A group responsible for vetting a more secure and trustworthy Georgia voting system struggled Wednesday to reach agreement over whether to pursue hand-marked paper ballots or touchscreen machines that print ballots. The group of election officials, state lawmakers, political party representatives and voters debated the state’s options to replace its 16-year-old electronic voting machines but didn’t make any decisions Wednesday. The Secure, Accessible & Fair Commission, created by Gov.-elect Brian Kemp last spring when he was secretary of state, plans to hold its final meeting in early January to make recommendations to the Georgia General Assembly. Though the commission failed to reach a consensus, its members heard overwhelming support from the public for hand-marked paper ballots, which voters would bubble in with a pen and then insert into scanning machines. Of 27 people who spoke during the public comment portion of the meeting, only one — a county elections director — said he wanted a system other than manually filled-in paper ballots.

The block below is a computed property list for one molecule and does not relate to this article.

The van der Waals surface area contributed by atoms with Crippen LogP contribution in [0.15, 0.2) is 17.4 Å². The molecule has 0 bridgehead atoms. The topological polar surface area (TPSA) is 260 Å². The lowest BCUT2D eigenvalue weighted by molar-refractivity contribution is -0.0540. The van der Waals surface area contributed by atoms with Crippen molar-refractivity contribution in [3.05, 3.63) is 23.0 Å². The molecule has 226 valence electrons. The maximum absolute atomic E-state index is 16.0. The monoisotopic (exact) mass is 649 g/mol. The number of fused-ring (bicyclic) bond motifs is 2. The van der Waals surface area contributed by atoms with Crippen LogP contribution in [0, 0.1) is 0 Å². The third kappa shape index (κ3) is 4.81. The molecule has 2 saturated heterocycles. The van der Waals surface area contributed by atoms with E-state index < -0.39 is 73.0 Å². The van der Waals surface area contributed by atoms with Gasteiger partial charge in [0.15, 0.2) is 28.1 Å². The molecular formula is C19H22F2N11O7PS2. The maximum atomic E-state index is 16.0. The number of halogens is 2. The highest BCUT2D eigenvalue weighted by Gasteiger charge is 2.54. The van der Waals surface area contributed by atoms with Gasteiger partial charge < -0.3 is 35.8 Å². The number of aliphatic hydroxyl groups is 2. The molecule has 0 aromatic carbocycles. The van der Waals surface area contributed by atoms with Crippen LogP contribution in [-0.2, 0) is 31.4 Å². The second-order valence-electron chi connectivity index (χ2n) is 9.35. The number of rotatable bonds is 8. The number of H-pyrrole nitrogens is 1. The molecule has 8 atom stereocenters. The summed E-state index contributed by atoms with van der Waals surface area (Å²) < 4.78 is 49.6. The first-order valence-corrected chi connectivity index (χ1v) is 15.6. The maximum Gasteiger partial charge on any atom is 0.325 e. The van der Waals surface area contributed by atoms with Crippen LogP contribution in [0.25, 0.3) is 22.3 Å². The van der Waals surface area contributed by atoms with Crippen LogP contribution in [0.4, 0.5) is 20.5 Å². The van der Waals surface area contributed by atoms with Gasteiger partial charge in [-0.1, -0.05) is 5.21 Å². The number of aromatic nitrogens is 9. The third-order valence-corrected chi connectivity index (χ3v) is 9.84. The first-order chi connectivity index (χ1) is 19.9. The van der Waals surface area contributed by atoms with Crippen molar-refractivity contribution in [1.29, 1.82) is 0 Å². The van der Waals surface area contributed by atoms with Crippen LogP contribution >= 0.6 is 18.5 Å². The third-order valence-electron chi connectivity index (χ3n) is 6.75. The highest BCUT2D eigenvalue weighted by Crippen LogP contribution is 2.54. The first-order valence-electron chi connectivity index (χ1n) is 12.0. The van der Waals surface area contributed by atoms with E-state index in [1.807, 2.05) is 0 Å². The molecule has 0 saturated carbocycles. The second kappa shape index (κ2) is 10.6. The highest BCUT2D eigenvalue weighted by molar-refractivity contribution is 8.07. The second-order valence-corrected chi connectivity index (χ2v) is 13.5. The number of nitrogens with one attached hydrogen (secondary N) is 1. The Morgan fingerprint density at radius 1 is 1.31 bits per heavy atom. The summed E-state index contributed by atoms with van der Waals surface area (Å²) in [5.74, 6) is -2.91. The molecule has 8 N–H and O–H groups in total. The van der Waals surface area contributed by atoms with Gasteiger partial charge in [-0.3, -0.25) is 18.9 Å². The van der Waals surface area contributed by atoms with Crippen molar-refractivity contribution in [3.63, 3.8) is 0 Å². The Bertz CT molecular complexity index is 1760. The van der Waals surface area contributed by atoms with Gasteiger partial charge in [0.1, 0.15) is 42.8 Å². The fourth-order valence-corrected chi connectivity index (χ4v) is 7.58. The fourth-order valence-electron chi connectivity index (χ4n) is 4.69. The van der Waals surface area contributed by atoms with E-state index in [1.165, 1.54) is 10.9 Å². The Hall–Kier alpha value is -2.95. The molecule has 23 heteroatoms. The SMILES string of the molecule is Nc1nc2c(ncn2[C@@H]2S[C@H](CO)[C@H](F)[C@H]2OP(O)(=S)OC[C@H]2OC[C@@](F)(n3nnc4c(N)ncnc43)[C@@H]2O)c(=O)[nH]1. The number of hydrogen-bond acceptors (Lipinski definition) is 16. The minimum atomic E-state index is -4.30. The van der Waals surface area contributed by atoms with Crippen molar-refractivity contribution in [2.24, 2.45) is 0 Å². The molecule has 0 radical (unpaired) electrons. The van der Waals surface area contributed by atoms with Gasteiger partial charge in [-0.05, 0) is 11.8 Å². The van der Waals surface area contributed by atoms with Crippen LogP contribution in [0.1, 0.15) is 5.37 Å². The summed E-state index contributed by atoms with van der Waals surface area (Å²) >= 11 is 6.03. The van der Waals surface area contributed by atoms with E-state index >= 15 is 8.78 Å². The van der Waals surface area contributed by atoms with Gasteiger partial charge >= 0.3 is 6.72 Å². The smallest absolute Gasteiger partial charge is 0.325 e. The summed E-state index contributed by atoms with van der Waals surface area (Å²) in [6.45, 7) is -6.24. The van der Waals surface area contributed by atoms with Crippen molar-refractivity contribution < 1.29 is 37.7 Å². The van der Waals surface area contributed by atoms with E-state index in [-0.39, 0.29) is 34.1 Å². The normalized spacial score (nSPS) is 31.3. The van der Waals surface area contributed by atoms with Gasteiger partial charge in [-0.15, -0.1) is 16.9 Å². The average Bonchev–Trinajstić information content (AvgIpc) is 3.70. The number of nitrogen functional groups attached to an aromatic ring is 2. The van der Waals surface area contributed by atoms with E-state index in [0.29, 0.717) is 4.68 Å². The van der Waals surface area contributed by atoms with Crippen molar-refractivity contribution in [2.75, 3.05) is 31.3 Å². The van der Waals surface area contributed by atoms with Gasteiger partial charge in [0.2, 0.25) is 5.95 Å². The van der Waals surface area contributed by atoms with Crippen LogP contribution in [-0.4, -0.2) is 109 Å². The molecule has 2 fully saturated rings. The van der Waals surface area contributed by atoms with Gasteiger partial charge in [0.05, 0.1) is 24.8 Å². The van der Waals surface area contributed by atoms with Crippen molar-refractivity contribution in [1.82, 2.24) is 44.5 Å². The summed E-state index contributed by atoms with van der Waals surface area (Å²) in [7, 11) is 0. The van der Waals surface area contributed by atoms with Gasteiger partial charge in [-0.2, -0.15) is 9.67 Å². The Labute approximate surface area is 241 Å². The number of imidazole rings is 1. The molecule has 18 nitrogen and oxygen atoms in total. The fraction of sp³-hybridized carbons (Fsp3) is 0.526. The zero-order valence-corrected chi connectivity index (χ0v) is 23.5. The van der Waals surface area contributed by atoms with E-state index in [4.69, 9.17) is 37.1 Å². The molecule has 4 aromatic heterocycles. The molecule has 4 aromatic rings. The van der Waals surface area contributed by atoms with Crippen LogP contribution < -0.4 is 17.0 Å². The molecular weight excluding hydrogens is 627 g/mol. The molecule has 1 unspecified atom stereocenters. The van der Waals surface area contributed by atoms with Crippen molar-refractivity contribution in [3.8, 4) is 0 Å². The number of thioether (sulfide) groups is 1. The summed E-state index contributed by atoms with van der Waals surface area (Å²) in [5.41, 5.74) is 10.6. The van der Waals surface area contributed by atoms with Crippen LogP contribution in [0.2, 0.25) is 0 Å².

“People have lost trust in Georgia’s voting system,” Vicki Krugman, a voter from Oconee County, told the commission during its meeting in Macon. “We need hand-marked ballots. It’s the only verifiable system. We’re in an era of some very serious problems with hacking, and they’re not going away.”
Georgia’s current direct-recording electronic voting system lacks a paper ballot that could be verified by voters and checked by election officials in the event of a recount or audit. There are only four states left that rely entirely on election systems that lack a voter-verified paper audit trail — Georgia, Delaware, Louisiana and South Carolina.